Ozma realized that her friends were doing all in their power to rescue her and smiled an encouragement to their efforts. Dorothy seemed a little anxious but was trying to be as brave as her companion.
After the boat had returned to the camp and Glinda was seated in her tent, working out various ways by which Ozma and Dorothy could be rescued, the Wizard stood on the shore dreamily eying the outlines of the Great Dome which showed beneath the clear water, when he raised his eyes and saw a group of strange people approaching from around the lake. Three were young women of stately presence, very beautifully dressed, who moved with remarkable grace. They were followed at a little distance by a good-looking young Skeezer.
The Wizard saw at a glance that these people might be very important, so he advanced to meet them. The three maidens received him graciously and the one with the golden hair said:
"I believe you are the famous Wizard of Oz, of whom I have often heard. We are seeking Glinda, the Sorceress, and perhaps you can lead us to her."
"I can, and will, right gladly," answered the Wizard. "Follow me, please."
The little Wizard was puzzled as to the identity of the three lovely visitors but he gave no sign that might embarrass them.
He understood they did not wish to be questioned, and so he made no remarks as he led the way to Glinda's tent.
With a courtly bow the Wizard ushered the three visitors into the gracious presence of Glinda, the Good.
The Three Adepts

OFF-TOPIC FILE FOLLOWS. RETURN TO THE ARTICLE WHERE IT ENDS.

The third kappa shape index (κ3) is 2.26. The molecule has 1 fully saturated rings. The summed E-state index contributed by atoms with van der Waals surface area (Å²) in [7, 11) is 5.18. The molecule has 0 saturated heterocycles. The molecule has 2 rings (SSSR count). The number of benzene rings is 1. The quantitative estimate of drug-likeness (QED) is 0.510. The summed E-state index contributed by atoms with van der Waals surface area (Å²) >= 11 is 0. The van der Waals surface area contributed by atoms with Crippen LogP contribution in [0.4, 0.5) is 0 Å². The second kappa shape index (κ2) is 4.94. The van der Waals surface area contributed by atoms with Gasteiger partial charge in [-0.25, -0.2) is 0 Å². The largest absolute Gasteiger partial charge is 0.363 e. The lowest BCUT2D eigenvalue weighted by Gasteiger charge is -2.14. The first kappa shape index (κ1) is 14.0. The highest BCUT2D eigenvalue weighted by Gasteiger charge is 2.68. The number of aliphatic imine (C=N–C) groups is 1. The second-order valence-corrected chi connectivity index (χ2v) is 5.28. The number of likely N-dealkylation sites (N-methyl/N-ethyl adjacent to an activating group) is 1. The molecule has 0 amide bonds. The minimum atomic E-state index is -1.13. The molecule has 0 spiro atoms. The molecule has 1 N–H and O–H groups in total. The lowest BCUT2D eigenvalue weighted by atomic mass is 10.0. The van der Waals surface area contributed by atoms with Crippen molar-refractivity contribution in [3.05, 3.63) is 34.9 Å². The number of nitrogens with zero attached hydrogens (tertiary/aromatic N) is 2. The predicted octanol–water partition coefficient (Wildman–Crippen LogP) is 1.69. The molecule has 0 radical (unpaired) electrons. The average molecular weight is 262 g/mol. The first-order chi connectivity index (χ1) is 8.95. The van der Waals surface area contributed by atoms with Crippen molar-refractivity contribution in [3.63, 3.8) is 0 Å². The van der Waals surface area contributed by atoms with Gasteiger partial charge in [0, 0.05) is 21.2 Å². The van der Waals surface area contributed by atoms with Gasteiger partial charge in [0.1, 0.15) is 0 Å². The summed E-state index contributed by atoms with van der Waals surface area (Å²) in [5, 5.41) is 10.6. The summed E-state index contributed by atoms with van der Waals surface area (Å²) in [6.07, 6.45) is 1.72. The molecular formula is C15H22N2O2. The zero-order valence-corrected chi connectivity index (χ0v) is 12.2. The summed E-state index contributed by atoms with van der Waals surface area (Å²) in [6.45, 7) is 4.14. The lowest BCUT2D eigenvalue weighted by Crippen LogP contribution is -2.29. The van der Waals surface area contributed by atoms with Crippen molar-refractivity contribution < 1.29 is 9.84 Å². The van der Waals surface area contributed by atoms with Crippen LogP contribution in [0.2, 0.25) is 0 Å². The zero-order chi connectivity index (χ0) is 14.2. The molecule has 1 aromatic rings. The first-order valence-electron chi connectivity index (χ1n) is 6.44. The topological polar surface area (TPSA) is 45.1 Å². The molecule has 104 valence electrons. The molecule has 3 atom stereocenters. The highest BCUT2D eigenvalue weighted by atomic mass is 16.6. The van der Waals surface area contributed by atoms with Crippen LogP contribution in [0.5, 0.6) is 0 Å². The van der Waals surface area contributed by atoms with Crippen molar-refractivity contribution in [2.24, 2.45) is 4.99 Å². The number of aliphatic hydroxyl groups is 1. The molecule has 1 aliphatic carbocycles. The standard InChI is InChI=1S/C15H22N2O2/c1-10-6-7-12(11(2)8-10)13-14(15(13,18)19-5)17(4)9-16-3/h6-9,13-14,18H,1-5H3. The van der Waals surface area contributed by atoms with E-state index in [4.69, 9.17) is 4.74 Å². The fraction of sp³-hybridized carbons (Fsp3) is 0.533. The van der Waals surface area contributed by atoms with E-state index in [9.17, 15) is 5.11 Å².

The Sorceress looked up from her work as the three maidens entered, and something in their appearance and manner led her to rise and bow to them in her most dignified manner. The three knelt an instant before the great Sorceress and then stood upright and waited for her to speak.
"Whoever you may be," said Glinda, "I bid you welcome."
"My name is Audah," said one.
"My name is Aurah," said another.
"My name is Aujah," said the third.
Glinda had never heard these names before, but looking closely at the three she asked:
"Are you witches or workers in magic?"
"Some of the secret arts we have gleaned from Nature," replied the brownhaired maiden modestly, "but we do not place our skill beside that of the Great Sorceress, Glinda the Good."
"I suppose you are aware it is unlawful to practice magic in the Land of Oz, without the permission of our Ruler, Princess Ozma?"
"No, we were not aware of that," was the reply. "We have heard of Ozma, who is the appointed Ruler of all this great fairyland, but her laws have not reached us, as yet."
Glinda studied the strange maidens thoughtfully; then she said to them:
"Princess Ozma is even now imprisoned in the Skeezer village. for the whole island with its Great Dome, was sunk to the bottom of the lake by the witchcraft of Coo-ee-oh, whom the Flathead Su-dic transformed into a silly swan. I am seeking some way to overcome Coo-ee-oh's magic and raise the isle to the surface again. Can you help me do this?"
The maidens exchanged glances, and the white-haired one replied
"We do not know; but we will try to assist you."
"It seems," continued Glinda musingly, "that Coo-ee-oh derived most of her witchcraft from three Adepts at Magic, who at one time ruled the Flatheads. While the Adepts were being entertained by Coo-ee-oh at a banquet in her palace, she cruelly betrayed them and after transforming them into fishes cast them into the lake.
"If I could find these three fishes and return them to their natural shapes -- they might know what magic Coo-ee-oh used to sink the island. I was about to go to the shore and call these fishes to me when you arrived. So, if you will join me, we will try to find them."
The maidens exchanged smiles now, and the golden- haired one, Audah, said to Glinda:
"It will not be necessary to go to the lake. We are the three fishes."
"Indeed!" cried Glinda. "Then you are the three Adepts at Magic, restored to your proper forms?"
"We are the three Adepts," admitted Aujah.